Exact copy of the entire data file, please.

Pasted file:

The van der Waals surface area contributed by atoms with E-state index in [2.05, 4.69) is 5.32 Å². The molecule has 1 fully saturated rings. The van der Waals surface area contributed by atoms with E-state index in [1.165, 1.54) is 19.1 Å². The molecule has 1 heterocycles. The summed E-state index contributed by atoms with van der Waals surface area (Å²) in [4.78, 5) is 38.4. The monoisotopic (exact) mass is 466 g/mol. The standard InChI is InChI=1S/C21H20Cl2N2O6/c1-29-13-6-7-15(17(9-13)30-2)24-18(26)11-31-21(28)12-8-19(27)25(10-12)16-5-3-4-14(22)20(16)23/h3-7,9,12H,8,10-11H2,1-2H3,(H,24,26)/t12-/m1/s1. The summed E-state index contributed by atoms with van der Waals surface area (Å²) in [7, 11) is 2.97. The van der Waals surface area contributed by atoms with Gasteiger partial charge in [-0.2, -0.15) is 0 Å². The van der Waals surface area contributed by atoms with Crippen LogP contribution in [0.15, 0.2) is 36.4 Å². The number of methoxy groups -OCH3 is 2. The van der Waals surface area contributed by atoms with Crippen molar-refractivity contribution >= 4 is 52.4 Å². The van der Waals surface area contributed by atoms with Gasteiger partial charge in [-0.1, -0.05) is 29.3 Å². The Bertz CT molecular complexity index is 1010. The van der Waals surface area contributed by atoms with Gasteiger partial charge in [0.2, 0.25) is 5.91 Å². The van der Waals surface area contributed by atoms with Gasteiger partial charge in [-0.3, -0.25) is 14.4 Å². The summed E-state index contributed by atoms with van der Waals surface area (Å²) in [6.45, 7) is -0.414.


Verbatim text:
The van der Waals surface area contributed by atoms with E-state index in [2.05, 4.69) is 5.32 Å². The molecule has 1 fully saturated rings. The van der Waals surface area contributed by atoms with E-state index in [1.165, 1.54) is 19.1 Å². The molecule has 1 heterocycles. The summed E-state index contributed by atoms with van der Waals surface area (Å²) in [4.78, 5) is 38.4. The monoisotopic (exact) mass is 466 g/mol. The standard InChI is InChI=1S/C21H20Cl2N2O6/c1-29-13-6-7-15(17(9-13)30-2)24-18(26)11-31-21(28)12-8-19(27)25(10-12)16-5-3-4-14(22)20(16)23/h3-7,9,12H,8,10-11H2,1-2H3,(H,24,26)/t12-/m1/s1. The summed E-state index contributed by atoms with van der Waals surface area (Å²) in [7, 11) is 2.97. The van der Waals surface area contributed by atoms with Gasteiger partial charge in [-0.2, -0.15) is 0 Å². The van der Waals surface area contributed by atoms with Crippen LogP contribution in [0.15, 0.2) is 36.4 Å². The number of methoxy groups -OCH3 is 2. The van der Waals surface area contributed by atoms with Crippen molar-refractivity contribution >= 4 is 52.4 Å². The van der Waals surface area contributed by atoms with Gasteiger partial charge in [-0.1, -0.05) is 29.3 Å². The Bertz CT molecular complexity index is 1010. The van der Waals surface area contributed by atoms with Gasteiger partial charge in [0.2, 0.25) is 5.91 Å². The van der Waals surface area contributed by atoms with Gasteiger partial charge in [-0.3, -0.25) is 14.4 Å². The summed E-state index contributed by atoms with van der Waals surface area (Å²) in [6.45, 7) is -0.414.